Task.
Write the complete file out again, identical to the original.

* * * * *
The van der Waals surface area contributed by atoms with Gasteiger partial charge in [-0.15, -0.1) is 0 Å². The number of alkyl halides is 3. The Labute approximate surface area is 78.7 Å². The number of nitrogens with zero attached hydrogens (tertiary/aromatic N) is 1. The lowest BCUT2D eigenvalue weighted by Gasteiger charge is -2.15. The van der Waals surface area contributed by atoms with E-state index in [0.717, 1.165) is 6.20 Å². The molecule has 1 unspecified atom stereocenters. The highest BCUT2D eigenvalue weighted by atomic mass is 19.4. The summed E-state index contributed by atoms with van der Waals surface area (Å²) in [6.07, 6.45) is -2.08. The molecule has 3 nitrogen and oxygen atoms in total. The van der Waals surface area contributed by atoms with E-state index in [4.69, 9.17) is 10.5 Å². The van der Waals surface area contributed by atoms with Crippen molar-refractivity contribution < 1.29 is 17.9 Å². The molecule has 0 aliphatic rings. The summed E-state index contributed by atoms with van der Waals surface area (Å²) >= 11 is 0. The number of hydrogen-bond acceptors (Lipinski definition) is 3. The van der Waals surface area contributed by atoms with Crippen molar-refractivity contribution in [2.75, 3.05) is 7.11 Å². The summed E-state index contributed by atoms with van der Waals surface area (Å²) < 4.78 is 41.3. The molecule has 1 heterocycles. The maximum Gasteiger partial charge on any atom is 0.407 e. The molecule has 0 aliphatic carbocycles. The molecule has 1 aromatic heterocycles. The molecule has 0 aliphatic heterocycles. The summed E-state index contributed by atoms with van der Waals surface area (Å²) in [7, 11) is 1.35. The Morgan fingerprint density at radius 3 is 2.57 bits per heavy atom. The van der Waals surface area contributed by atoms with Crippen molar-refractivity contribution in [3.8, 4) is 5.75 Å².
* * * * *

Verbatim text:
The van der Waals surface area contributed by atoms with Gasteiger partial charge in [-0.15, -0.1) is 0 Å². The number of alkyl halides is 3. The Labute approximate surface area is 78.7 Å². The number of nitrogens with zero attached hydrogens (tertiary/aromatic N) is 1. The lowest BCUT2D eigenvalue weighted by Gasteiger charge is -2.15. The van der Waals surface area contributed by atoms with E-state index in [0.717, 1.165) is 6.20 Å². The molecule has 1 unspecified atom stereocenters. The highest BCUT2D eigenvalue weighted by atomic mass is 19.4. The summed E-state index contributed by atoms with van der Waals surface area (Å²) in [6.07, 6.45) is -2.08. The molecule has 3 nitrogen and oxygen atoms in total. The van der Waals surface area contributed by atoms with E-state index in [4.69, 9.17) is 10.5 Å². The van der Waals surface area contributed by atoms with Crippen molar-refractivity contribution < 1.29 is 17.9 Å². The molecule has 0 aliphatic rings. The summed E-state index contributed by atoms with van der Waals surface area (Å²) >= 11 is 0. The number of hydrogen-bond acceptors (Lipinski definition) is 3. The van der Waals surface area contributed by atoms with Crippen molar-refractivity contribution in [2.75, 3.05) is 7.11 Å². The summed E-state index contributed by atoms with van der Waals surface area (Å²) < 4.78 is 41.3. The molecule has 1 heterocycles. The maximum Gasteiger partial charge on any atom is 0.407 e. The molecule has 0 aliphatic carbocycles. The molecule has 1 aromatic heterocycles. The molecule has 0 aliphatic heterocycles. The summed E-state index contributed by atoms with van der Waals surface area (Å²) in [7, 11) is 1.35. The Morgan fingerprint density at radius 3 is 2.57 bits per heavy atom. The van der Waals surface area contributed by atoms with Crippen molar-refractivity contribution in [3.8, 4) is 5.75 Å².